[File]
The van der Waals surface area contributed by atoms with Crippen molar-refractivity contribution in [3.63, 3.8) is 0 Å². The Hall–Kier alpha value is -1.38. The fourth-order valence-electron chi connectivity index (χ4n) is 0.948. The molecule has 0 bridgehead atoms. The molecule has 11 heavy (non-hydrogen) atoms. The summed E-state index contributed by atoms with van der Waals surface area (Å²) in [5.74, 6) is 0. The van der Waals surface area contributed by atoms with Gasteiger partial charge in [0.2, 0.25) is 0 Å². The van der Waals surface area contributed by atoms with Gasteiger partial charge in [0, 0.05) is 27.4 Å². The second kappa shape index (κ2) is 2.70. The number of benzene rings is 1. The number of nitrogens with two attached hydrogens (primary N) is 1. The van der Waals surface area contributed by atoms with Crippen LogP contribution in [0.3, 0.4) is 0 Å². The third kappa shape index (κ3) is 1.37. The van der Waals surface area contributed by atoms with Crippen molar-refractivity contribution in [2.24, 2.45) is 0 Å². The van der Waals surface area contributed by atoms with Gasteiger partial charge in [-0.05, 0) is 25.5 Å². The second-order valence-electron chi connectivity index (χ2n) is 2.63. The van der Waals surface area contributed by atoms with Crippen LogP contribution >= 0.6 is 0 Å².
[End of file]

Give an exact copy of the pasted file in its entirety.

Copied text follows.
The van der Waals surface area contributed by atoms with Crippen molar-refractivity contribution in [3.63, 3.8) is 0 Å². The Hall–Kier alpha value is -1.38. The fourth-order valence-electron chi connectivity index (χ4n) is 0.948. The molecule has 0 bridgehead atoms. The molecule has 11 heavy (non-hydrogen) atoms. The summed E-state index contributed by atoms with van der Waals surface area (Å²) in [5.74, 6) is 0. The van der Waals surface area contributed by atoms with Gasteiger partial charge in [0.2, 0.25) is 0 Å². The van der Waals surface area contributed by atoms with Gasteiger partial charge in [0, 0.05) is 27.4 Å². The second kappa shape index (κ2) is 2.70. The number of benzene rings is 1. The number of nitrogens with two attached hydrogens (primary N) is 1. The van der Waals surface area contributed by atoms with Crippen LogP contribution in [0.3, 0.4) is 0 Å². The third kappa shape index (κ3) is 1.37. The van der Waals surface area contributed by atoms with Crippen molar-refractivity contribution in [2.24, 2.45) is 0 Å². The van der Waals surface area contributed by atoms with Gasteiger partial charge in [-0.05, 0) is 25.5 Å². The second-order valence-electron chi connectivity index (χ2n) is 2.63. The van der Waals surface area contributed by atoms with Crippen LogP contribution >= 0.6 is 0 Å².